- Improving focus
- Decreasing stress
Increasing brain function through healthier eating makes it easier to focus during treatment.
#2. Nutritional Meals Increase Energy and Physical Healing
Nutrients energize the body and facilitate physical healing. Many people with SUD have health issues caused by their substance misuse. Eating healthier foods gives the body the nutrients it needs to begin repairing damage caused by chronic substance abuse.
Some of the most common health issues reported by people with SUD include:
- Severe and prolonged infections
- High blood pressure
- Compromised immune system
- Gastrointestinal issues
- Respiratory problems
- Damage to the liver, kidneys, or heart
Nutritional meals can reverse some damage to the body and increase energy levels. People in recovery face many challenges. Feeling healthy and energized makes it easier to overcome those challenges.
#3. Nutritional Meals Reduce Stress Levels
Stress is a leading cause of diseases in America. Misusing substances influences how the body reacts to stress. In addition, many people with SUD have a history of trauma and chronic stress. Trauma also affects how the brain manages and responds to stressors. Nourishing meals help the body cope with environmental and emotional stressors.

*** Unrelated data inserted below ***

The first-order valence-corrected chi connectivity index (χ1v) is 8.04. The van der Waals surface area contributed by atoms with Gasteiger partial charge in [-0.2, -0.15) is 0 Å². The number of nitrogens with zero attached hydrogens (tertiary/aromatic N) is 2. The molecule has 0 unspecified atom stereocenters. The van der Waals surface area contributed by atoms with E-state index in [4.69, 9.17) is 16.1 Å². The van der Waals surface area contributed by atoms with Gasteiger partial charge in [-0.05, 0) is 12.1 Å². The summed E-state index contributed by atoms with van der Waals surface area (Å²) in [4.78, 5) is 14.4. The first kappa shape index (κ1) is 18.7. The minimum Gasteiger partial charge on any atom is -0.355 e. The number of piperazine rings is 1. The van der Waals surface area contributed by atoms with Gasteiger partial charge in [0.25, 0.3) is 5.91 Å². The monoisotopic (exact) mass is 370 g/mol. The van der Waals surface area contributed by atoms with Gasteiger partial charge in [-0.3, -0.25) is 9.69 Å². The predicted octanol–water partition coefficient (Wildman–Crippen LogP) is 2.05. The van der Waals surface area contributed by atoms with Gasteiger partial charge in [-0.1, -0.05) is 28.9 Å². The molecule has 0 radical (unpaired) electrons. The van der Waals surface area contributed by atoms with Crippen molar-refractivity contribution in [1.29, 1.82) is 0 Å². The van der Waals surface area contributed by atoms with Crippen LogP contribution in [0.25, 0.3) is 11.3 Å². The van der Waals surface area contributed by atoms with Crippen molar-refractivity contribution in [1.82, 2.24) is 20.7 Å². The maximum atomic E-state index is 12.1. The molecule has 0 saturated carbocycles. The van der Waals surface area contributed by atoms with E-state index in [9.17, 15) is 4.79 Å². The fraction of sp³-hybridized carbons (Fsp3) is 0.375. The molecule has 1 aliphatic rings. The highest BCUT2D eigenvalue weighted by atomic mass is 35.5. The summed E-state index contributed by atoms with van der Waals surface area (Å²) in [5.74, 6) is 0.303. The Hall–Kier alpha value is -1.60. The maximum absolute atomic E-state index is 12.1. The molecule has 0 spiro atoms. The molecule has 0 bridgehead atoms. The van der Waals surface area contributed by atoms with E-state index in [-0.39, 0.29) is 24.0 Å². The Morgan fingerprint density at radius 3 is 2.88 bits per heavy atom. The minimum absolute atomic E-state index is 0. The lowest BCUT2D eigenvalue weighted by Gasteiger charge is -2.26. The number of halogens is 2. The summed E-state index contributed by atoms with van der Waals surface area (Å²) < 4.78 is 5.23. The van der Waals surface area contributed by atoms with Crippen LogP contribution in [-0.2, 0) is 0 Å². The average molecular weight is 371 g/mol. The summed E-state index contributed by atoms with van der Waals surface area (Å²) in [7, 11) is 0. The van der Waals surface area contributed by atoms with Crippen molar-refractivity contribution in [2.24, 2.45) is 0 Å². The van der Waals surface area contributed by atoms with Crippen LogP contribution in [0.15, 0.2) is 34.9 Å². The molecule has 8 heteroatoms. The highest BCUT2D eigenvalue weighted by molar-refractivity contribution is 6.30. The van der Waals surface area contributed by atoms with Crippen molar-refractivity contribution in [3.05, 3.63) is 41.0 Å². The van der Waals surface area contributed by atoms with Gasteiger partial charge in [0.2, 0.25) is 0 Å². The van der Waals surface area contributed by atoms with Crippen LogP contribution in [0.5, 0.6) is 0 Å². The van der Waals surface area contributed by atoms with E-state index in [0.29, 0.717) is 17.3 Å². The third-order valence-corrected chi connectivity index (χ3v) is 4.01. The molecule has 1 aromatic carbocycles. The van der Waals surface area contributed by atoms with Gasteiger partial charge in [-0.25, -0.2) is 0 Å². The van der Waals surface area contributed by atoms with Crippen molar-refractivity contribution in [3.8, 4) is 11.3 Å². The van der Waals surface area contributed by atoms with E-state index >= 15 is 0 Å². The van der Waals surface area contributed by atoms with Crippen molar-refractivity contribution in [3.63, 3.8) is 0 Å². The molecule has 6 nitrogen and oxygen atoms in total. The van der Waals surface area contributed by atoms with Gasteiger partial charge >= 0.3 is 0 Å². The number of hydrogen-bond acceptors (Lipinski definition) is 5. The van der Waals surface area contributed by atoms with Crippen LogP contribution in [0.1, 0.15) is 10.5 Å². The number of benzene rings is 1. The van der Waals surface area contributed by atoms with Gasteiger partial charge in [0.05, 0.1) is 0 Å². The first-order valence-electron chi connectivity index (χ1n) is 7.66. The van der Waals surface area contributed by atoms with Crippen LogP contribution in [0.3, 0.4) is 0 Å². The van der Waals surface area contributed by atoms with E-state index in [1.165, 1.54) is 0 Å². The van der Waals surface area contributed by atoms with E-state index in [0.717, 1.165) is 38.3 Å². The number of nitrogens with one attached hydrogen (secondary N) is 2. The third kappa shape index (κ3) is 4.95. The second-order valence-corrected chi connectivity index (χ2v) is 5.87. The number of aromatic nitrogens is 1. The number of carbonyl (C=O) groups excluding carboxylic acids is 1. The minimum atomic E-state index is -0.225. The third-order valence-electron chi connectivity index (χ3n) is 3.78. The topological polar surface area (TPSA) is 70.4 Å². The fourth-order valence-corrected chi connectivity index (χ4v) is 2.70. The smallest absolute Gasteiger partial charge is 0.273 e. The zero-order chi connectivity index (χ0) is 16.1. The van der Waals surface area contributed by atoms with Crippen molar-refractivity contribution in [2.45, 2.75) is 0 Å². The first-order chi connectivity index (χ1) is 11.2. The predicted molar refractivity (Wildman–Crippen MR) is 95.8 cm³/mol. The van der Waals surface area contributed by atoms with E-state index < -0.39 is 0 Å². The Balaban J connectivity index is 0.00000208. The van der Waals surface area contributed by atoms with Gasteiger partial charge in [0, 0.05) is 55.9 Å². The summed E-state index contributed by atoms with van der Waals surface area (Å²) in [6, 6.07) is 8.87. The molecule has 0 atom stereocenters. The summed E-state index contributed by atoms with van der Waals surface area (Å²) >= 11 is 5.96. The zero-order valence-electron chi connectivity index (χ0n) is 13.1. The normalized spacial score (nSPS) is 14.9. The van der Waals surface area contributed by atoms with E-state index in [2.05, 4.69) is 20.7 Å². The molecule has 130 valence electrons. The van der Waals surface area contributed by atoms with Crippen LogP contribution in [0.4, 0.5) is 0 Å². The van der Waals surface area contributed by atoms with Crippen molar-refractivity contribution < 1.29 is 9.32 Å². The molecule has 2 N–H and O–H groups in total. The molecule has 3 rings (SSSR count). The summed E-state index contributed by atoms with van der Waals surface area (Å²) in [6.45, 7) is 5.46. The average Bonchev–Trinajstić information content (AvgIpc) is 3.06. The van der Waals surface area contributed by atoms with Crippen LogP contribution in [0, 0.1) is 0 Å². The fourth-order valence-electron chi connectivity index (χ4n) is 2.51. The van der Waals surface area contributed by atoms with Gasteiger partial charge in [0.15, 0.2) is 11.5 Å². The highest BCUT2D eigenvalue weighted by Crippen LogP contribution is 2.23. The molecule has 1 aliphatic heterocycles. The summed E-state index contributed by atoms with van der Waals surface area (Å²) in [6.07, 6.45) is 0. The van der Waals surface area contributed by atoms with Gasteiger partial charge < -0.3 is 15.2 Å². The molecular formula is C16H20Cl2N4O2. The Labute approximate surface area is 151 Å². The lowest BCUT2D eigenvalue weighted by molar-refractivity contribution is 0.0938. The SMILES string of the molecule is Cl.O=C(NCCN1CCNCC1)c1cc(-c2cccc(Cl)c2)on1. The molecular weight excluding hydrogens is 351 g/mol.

People who struggle with co-occurring disordered eating have a higher overall stress level and benefit from adjusting their meals to include more nutrient-rich foods. The Redpoint Center does not treat primary eating disorders (EDs). However, the care team provides additional support and nutritional guidance to individuals with non-active EDs.